broadcast unicast multicast

Broadcast, Unicast, and Multicast Explained

Today on the blog we’re tackling a question that we’re frequently asked when discussing live video streaming and distribution: what is meant by the terms broadcast, unicast, and multicast? This primer will give you a basic overview of the differences between the three most common ways to distribute live video.

Broadcast: One-to-all

Let’s start with the most well-known and traditional method of video distribution, broadcast. Broadcasting sends out a signal to everyone all at once from a single source, and whoever has a receiver within range on a network is able to view the content. Predominantly used by television stations and cable tv channels for live content distribution, the biggest advantage of the broadcast approach is that it can reach audiences on a massive scale. Think one-to-all.

A single video source is broadcast over a specific antenna frequency direct to home or satellite and fiber links to satellite and cable TV services. Digital TV antennae, satellite dishes, and set-top boxes receive and decode the broadcast signal for viewing on a television set. The broadcast approach, however, is not suitable for viewing on mobile devices.

Unicast: One-to-one

In contrast to broadcast’s one-to-all transmission of video content, unicast is a one-to-one connection that uses TCP (Transmission Control Protocol) for delivering streams over the internet. A user requests information from a server, website or another user, and the other party sends it after establishing a unique connection. Unicast is great for on-demand, watch whatever, whenever you want content. OTT or Over the Top services rely on unicast for streaming live video to smartphones, tablets, SmartTVs, and other internet-connected devices.

When delivering a live sporting event via an OTT app, an origin server is used to live stream content to thousands of individual viewers around the world. Each person watching the live stream has a unique connection between their viewing device and the origin server in unicast mode. As unicast streaming takes place over the internet, network paths and bandwidth availability can vary greatly from stream to stream. As a single origin server may struggle when delivering thousands or even millions of unique unicast streams, Content Distribution Networks (CDN) are used to distribute the streams across the internet and share the load.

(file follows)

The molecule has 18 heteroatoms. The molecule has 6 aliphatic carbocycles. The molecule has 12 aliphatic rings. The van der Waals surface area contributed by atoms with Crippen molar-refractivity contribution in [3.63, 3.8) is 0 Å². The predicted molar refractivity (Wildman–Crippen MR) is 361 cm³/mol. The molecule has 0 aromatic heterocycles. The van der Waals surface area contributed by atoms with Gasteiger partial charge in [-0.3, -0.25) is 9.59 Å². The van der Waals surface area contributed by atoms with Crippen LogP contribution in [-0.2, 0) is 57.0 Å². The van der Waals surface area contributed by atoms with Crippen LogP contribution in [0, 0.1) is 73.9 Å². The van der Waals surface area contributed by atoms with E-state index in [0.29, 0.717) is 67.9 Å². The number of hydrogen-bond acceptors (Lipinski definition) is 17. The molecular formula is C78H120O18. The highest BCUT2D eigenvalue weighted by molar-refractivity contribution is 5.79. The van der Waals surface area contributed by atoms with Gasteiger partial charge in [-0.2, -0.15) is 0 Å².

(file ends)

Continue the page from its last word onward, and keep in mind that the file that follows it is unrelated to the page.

Multicast: One-to-many

Multicast is a one-to-many streaming over IP method similar to traditional broadcast. Multicast uses UDP (User Datagram Protocol) for “broadcasting” a stream over a closed IP network such as a LAN (Local Area Network) or an IP Service provider’s own network. Multicast streaming of live TV is commonly referred to as IPTV, whereas OTT is unicast over the internet.

In a multicast IP network, the content sender only needs to deliver a single stream, and the nodes along the network will replicate that stream across the entire network, as in a relay race. Using multicast for distributing video to hundreds or thousands of users is the preferred video delivery option for companies and organizations as it avoids flooding the network with duplicate streams.

Which one is right for my video stream?

Whereas the broadcast one-to-all approach is still widely used for delivering live content over traditional linear TV services, broadcasters are also increasingly adding unicast OTT services. Though enterprise customers will want to share live content such as all-hands meetings or IPTV channels via multicast across their internal network, they may also want to include unicast streaming for sharing video with mobile workers. Each of these approaches has its uses, and no matter the content or organization, there is increasingly a need for a mix of one-to-one and one-to-many streaming depending on the application, network, and viewer.

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